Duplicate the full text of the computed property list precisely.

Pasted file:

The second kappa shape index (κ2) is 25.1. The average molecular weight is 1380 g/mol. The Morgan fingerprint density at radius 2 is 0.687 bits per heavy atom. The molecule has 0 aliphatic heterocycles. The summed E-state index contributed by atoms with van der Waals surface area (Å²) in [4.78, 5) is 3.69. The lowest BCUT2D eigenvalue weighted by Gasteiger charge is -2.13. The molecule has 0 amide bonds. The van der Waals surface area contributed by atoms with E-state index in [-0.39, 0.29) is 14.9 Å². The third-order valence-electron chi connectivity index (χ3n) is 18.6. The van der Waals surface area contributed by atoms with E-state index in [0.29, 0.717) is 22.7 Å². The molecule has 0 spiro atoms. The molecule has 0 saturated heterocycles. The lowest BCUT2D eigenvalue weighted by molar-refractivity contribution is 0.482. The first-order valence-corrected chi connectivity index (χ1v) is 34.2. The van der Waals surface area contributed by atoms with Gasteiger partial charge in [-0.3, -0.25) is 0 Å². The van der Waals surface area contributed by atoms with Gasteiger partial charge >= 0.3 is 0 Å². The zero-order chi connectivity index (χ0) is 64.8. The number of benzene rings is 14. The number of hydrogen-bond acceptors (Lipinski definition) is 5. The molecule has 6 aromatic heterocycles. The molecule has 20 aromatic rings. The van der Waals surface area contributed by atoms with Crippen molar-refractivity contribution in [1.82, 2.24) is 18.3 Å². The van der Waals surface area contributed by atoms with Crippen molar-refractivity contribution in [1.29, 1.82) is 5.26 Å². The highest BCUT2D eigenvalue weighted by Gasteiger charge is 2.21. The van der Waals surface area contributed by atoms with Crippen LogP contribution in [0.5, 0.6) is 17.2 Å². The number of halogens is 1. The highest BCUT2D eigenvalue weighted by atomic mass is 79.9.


The second kappa shape index (κ2) is 25.1. The average molecular weight is 1380 g/mol. The Morgan fingerprint density at radius 2 is 0.687 bits per heavy atom. The molecule has 0 aliphatic heterocycles. The summed E-state index contributed by atoms with van der Waals surface area (Å²) in [4.78, 5) is 3.69. The lowest BCUT2D eigenvalue weighted by Gasteiger charge is -2.13. The molecule has 0 amide bonds. The van der Waals surface area contributed by atoms with E-state index in [-0.39, 0.29) is 14.9 Å². The third-order valence-electron chi connectivity index (χ3n) is 18.6. The van der Waals surface area contributed by atoms with E-state index in [0.29, 0.717) is 22.7 Å². The molecule has 0 spiro atoms. The molecule has 0 saturated heterocycles. The lowest BCUT2D eigenvalue weighted by molar-refractivity contribution is 0.482. The first-order valence-corrected chi connectivity index (χ1v) is 34.2. The van der Waals surface area contributed by atoms with Gasteiger partial charge in [-0.3, -0.25) is 0 Å². The van der Waals surface area contributed by atoms with Gasteiger partial charge >= 0.3 is 0 Å². The zero-order chi connectivity index (χ0) is 64.8. The number of benzene rings is 14. The number of hydrogen-bond acceptors (Lipinski definition) is 5. The molecule has 6 aromatic heterocycles. The molecule has 20 aromatic rings. The van der Waals surface area contributed by atoms with Crippen molar-refractivity contribution in [1.82, 2.24) is 18.3 Å². The van der Waals surface area contributed by atoms with Crippen molar-refractivity contribution in [1.29, 1.82) is 5.26 Å². The highest BCUT2D eigenvalue weighted by Gasteiger charge is 2.21. The van der Waals surface area contributed by atoms with Crippen LogP contribution in [0.5, 0.6) is 17.2 Å². The number of halogens is 1. The highest BCUT2D eigenvalue weighted by atomic mass is 79.9.